One of the most important steps in cutting propagation is to provide a humid environment around the cuttings to prevent them from drying out. Now that you have removed them from the parent plant, they have no way of taking up water. So, you have to keep the humidity up near 90% so the cuttings stay turgid or full of water. The easiest way to do this is to just cover the pot and cuttings with a plastic bag. The bag will help to contain the humidity released by the propagation media and the cuttings, allowing them time to form new roots and start growing. You should see some condensation form on the inside of the bag, but if it looks like it is getting too wet in there, you may want to open the bag up a bit or cut some holes in it to allow for some fresh air to get inside.

Place you pot of cuttings in a bright location but not in direct sun. If you have grow lights for starting your seeds, that same setup would work well for rooting cuttings too. Check the cuttings every few days, to make sure they are still moist, adding a little water if necessary. It will usually take 2-3 weeks for some of the easiest-to-root plants like Swedish ivy, zebra plant, purple heart and heart-leaf philodendron to root, while other plants, like begonias, may take 4-6 weeks to root well. You can check the rooting progress by giving a cutting a gentle tug. If you feel resistance, it is probably beginning to form roots. You can check further by using a label or pencil to lift out one of the cuttings to see the amount of roots that have developed. You should see several roots that are an inch long or more before you consider removing the cutting and potting it up. If you start to see new leaves forming, that will be another clue that roots have formed.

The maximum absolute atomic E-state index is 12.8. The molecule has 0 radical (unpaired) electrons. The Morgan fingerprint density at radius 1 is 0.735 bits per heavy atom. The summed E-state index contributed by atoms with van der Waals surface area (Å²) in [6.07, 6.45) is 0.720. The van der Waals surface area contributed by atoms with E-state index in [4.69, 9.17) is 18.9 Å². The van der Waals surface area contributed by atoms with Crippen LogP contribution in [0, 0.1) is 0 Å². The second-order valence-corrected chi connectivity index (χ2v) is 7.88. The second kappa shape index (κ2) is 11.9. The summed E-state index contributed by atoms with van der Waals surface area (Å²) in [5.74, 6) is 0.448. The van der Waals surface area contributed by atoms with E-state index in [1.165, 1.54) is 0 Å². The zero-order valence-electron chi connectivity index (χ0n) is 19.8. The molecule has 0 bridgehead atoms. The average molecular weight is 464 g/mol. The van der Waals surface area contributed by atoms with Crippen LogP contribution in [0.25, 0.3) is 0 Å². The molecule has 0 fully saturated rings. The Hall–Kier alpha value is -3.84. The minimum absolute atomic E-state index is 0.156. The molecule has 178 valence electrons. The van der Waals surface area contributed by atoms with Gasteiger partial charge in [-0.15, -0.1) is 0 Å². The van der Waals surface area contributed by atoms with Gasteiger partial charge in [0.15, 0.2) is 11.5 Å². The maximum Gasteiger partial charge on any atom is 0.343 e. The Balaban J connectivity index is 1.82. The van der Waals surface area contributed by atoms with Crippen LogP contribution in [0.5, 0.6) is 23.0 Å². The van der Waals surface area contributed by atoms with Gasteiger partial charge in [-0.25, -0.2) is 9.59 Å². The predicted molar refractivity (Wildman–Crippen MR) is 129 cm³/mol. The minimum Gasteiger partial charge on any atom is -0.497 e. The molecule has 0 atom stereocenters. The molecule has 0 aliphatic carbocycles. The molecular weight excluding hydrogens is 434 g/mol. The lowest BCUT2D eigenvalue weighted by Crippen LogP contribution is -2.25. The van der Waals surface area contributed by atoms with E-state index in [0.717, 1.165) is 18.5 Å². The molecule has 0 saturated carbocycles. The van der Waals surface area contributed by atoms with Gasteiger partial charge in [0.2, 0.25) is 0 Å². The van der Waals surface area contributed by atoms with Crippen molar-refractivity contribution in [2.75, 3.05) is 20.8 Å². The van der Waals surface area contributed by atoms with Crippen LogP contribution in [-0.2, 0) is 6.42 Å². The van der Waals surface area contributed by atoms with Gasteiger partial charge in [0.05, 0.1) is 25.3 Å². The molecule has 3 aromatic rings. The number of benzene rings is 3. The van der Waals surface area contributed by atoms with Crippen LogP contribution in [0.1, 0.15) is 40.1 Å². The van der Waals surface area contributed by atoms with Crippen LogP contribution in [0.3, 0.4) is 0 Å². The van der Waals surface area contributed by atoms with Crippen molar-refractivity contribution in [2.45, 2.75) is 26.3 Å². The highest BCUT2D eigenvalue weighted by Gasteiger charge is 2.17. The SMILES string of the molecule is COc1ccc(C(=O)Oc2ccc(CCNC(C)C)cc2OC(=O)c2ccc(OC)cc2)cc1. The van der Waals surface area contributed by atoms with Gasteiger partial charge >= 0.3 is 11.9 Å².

Once the cuttings have rooted well, you can pot them up in their new pots using regular potting media. It is not a good idea to just leave them in the rooting media, especially if you just used perlite, because it has very little nutrient holding capacity and will not work well for the long-term growth of the plants. If you can give them a little shot of half-strength fertilizer after potting, that will help them to get off to a good start too.